Does Garlic Thin the Blood?

Blood clots are the body’s defense mechanism against excessive bleeding from injuries or cuts. However, conditions such as diabetes, family history and high blood cholesterol levels can lead to formation of blood clots in the arteries of heart, brain and lungs. Blood-thinning medications are prescribed to reduce the formation of blood clots, and thereby reduce the risk heart disease and stroke. Certain natural foods and supplements such as garlic may also help prevent blood clots.

The cloves from the compound bulbs of the garlic, or Allium sativum, plant are used as a food and flavoring agent across the world. The cloves also contain a biologically active compound known as allicin, which is responsible for its medicinal value. Garlic supplements are available as fresh or dried cloves, capsules, tablets and liquid extracts, and may help treat a variety of conditions including heart disease, common cold, infections and certain types of cancers. The dose is different in different people, depending on the person’s age, health history and purported use. Your doctor may help you find a dose and form that is right for you.

Clot Prevention
Certain species of garlic such as Allium tuberosum can significantly lower blood cholesterol and triglyceride levels and thereby, reduce the risk of plaque formation and heart disease in the laboratory animals, according to a study published in a 2008 issue of the “Pakistan Journal of Physiology.” Another article published in a 2010 issue of the “International Journal of Clinical and Experimental Medicine,” reaffirms that garlic supplements can lower the blood cholesterol levels and prevent the formation of blood clots in the body. Apart from preventing blood clots, the Memorial Sloan-Kettering Cancer Center states that garlic supplements also exert significant antioxidant activity and protect the blood vessels and heart from the harmful effects of free oxygen radicals.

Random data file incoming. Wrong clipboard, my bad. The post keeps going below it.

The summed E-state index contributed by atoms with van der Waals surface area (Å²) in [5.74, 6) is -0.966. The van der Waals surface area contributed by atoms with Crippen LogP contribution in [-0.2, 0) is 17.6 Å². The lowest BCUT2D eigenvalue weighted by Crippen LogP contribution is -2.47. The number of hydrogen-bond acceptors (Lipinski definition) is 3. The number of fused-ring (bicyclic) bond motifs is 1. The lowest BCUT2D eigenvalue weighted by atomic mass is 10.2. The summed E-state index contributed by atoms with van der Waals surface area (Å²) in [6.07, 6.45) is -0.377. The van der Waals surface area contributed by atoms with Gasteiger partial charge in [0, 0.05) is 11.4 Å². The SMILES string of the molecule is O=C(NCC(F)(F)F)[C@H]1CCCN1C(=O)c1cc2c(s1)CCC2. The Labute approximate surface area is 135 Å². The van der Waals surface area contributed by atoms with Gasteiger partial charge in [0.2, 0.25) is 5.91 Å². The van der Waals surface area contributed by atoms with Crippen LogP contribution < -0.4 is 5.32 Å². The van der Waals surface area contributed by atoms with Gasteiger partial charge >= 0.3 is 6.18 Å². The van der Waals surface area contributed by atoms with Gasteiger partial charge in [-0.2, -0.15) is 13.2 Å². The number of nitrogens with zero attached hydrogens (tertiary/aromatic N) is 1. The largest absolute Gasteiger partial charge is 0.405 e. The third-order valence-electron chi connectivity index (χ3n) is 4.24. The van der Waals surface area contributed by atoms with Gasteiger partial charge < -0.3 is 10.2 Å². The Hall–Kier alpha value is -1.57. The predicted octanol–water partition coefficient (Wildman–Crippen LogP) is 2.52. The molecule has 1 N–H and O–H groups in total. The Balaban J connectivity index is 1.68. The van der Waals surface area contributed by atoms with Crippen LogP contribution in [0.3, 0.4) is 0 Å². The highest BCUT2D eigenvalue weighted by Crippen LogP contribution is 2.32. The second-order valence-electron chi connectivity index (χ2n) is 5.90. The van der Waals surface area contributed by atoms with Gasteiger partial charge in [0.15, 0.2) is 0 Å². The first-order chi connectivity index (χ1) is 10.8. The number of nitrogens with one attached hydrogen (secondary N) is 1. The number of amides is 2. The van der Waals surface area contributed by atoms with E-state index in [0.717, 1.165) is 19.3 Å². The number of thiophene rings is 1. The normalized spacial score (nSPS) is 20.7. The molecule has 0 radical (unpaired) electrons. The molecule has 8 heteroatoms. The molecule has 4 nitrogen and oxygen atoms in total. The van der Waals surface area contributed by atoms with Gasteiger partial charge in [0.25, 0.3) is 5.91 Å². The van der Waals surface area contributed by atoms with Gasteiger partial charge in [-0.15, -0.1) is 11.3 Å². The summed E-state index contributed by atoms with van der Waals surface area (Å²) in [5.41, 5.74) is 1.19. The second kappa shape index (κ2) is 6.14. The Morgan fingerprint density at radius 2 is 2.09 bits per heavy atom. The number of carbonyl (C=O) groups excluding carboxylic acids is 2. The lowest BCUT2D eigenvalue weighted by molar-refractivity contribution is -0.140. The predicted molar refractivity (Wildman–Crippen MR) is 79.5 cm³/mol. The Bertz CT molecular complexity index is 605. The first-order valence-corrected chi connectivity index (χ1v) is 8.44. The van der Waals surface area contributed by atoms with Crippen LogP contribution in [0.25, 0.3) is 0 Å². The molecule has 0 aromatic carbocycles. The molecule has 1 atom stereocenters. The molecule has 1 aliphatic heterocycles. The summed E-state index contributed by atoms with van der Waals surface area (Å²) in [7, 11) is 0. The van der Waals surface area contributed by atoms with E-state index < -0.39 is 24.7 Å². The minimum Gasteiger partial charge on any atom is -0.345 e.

Side Effects
Garlic has been used as food for centuries and is generally considered safe. However, high doses of the supplements can lead to upset stomach, bloating, bad breath and body odor. It can also cause headache, fatigue, loss of appetite, muscle aches and dizziness. Garlic supplements may also interfere with certain antiplatelet and blood-thinning medications.

Garlic and its supplements are easily available at most natural food stores. However, you must talk to a doctor before using them. Also, the production of garlic supplements in the United States is not regulated by the Food and Drug Administration. Hence, make an effort to ensure the safety and efficacy of the product. Consult a pharmacist or look for the USP logo issued by the United States Pharmacopoeial Convention to supplements that have been tested for safety.

* The Content is not intended to be a substitute for professional medical advice, diagnosis, or treatment. Always seek the advice of your physician or other qualified health provider with any questions you may have regarding a medical condition.